280Z

405HP 280Z

A somewhat local place had a surprise dyno day so I went to try and tune my car a bit. Was somewhat successful, reaching 405 HP and 420 Ft-lbs. before giving up. I was hoping for 450 HP, as my turbo and injectors should be able to support it easily, but oh well. I couldn’t get past ~14psi or so. But I kept experiencing some spark blow-out and had a rear main leak, so I decided to cut it short.

October Autocross

Got a new oxygen sensor installed, tuned it a bit, and went to an autocross in my 280Z a couple weeks ago. I was third in my class! Out of three, though. So last. Still, the real victory is that my car made it there, ran, started and restarted fine, and then made it back home. I also got to try my slicks out for the first time, and man, they make the car much more predictable.

280Z Update

It’s been a while since I’ve worked on my Z. I’ve been working on rebuilding my wife’s 300ZX, which is progressing slowly. My Z had a dead oxygen sensor and was not tuned correctly. It also had a fuel leak. But last week I fixed both of those issues and now it runs like a champ. I then leaned out the fuel table by about 25% (I had richened it up when the sensor died to be safe).

3rd pump’s the charm

So I picked up a Bosch 044 fuel pump for a song, and decided to get rid of my Fuelab Prodigy pump. I almost wrote about the Fuelab install, but since I intended on replacing it, it wasn’t worth it. It was just too much for my vehicle, even at my target boost levels. The Fuelab pump was brushless, and so was very picky about voltage. It was unusable during cranking due to a large voltage drop because of my small battery.

Harbor Freight Trailer Build – Part 3

It’s been a while from the last update, but the build is winding down. That’s good, because I’ve put entirely too much effort into this.

I figured out how to secure the tires. Using some 18” steel angle ($30), I made some mounts.

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On Properly Setting Your Cooling Fan Temperature Threshold

When I first installed an aftermarket ECU (Megasquirt I) in my 1984 300ZX, years ago (almost 10 as of this writing!), I used the recommended GM sensor for coolant temperature. It required a bit of machining to fit the sensor, nothing major.

With my latest engine (and the two cars it was in), I decided to use the OEM Cylinder Head Temperature Sensor, since hey, why not? It was already there, in an optimal spot. All I had to do was make software changes to calibrate MS-II to it’s temperature/resistance curve. I had the data in the Factory Service Manual, all was well.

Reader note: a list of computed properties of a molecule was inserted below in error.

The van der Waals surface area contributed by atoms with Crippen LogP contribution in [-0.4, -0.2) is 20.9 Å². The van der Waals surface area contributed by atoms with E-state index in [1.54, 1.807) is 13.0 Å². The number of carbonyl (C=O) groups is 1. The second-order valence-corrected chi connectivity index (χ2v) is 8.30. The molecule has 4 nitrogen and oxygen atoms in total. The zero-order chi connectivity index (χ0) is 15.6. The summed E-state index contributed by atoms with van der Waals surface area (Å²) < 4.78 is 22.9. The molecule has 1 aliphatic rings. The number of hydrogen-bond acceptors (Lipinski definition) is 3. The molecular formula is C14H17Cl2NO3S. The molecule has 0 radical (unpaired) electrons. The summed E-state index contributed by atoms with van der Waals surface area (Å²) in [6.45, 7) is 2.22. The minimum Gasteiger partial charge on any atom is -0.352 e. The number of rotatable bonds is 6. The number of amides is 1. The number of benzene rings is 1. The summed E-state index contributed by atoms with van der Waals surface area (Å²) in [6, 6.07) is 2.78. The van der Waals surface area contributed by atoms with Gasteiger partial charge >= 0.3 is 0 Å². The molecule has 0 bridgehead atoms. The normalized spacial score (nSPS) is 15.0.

First autocross with a VG33

Well, with less than a couple hundred miles on the rebuilt engine, it was time to really break-in the new VG33. I took it to an autocross. Things were going well until I shut it off after my second run. It didn’t want to restart after that. It appears that the culprit was low battery voltage, as the ECU was resetting and the fuel pump never even came on during cranking.

280Z LED Conversion Part 2

Continuing from part 1, this is the start of installation and results of the LED conversion. I ordered a small bunch of LEDs to get a feel for what brightness I’m looking at since the website I ordered from has somewhat confusing ‘relative intensity’, ‘brightness’, and ‘lumens’ listed for each bulb. Not to mention the prices seemed to fluctuate independently of any of those values so it wasn’t as simple as ‘find the most expensive ones’.

280Z LED Conversion Part 1

My 280Z isn’t what you could call “modern” in the electrical department. Originally, it came with an externally regulated alternator, fusible links, incandescent bulbs, and very few relays. The design inhereted a few things from Lucas eletronics, which is not a good thing. Regardless, it was fairly normal for the time. I’m glad there are no vacuum operated things, like some makes. The most electrically obtuse part of the design is the lack of relays.

3.3L 280Z Runs

So, am I the first? The first to put a VG33 in an S30? I have doubts but I’ve never heard of it before. After a bit of late night work and an unplanned oil event and a small unplanned fuel dump after removing and replacing the engine to fix the oil leak, it’s back in, running, and more importantly: not leaking. Here’s a late night in-progress shot:   All the work was worth it, I had to get it running for a scheduled photoshoot: